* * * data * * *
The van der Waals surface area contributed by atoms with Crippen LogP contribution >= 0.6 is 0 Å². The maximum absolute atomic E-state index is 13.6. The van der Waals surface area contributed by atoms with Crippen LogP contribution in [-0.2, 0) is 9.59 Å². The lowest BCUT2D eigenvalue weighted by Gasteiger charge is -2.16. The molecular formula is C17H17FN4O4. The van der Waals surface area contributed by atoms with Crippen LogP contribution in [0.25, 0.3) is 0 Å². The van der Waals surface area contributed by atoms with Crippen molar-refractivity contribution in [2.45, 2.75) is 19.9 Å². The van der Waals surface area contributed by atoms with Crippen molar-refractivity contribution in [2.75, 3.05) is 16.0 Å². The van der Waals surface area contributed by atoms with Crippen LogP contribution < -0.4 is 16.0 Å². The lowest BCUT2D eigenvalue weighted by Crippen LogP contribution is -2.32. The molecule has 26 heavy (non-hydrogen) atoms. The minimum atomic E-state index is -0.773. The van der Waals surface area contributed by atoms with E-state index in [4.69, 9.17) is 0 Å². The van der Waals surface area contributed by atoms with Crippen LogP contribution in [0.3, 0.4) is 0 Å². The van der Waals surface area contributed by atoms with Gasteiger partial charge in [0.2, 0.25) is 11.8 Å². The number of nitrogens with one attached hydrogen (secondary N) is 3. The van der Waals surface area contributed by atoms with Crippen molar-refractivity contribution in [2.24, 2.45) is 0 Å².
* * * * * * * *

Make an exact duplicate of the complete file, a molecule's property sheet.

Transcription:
The van der Waals surface area contributed by atoms with Crippen LogP contribution >= 0.6 is 0 Å². The maximum absolute atomic E-state index is 13.6. The van der Waals surface area contributed by atoms with Crippen LogP contribution in [-0.2, 0) is 9.59 Å². The lowest BCUT2D eigenvalue weighted by Gasteiger charge is -2.16. The molecular formula is C17H17FN4O4. The van der Waals surface area contributed by atoms with Crippen LogP contribution in [0.25, 0.3) is 0 Å². The van der Waals surface area contributed by atoms with Crippen molar-refractivity contribution in [2.45, 2.75) is 19.9 Å². The van der Waals surface area contributed by atoms with Crippen molar-refractivity contribution in [2.75, 3.05) is 16.0 Å². The van der Waals surface area contributed by atoms with Crippen LogP contribution < -0.4 is 16.0 Å². The lowest BCUT2D eigenvalue weighted by Crippen LogP contribution is -2.32. The molecule has 26 heavy (non-hydrogen) atoms. The minimum atomic E-state index is -0.773. The van der Waals surface area contributed by atoms with E-state index in [4.69, 9.17) is 0 Å². The van der Waals surface area contributed by atoms with Crippen LogP contribution in [0.3, 0.4) is 0 Å². The van der Waals surface area contributed by atoms with Gasteiger partial charge in [0.2, 0.25) is 11.8 Å². The number of nitrogens with one attached hydrogen (secondary N) is 3. The van der Waals surface area contributed by atoms with Crippen molar-refractivity contribution in [2.24, 2.45) is 0 Å².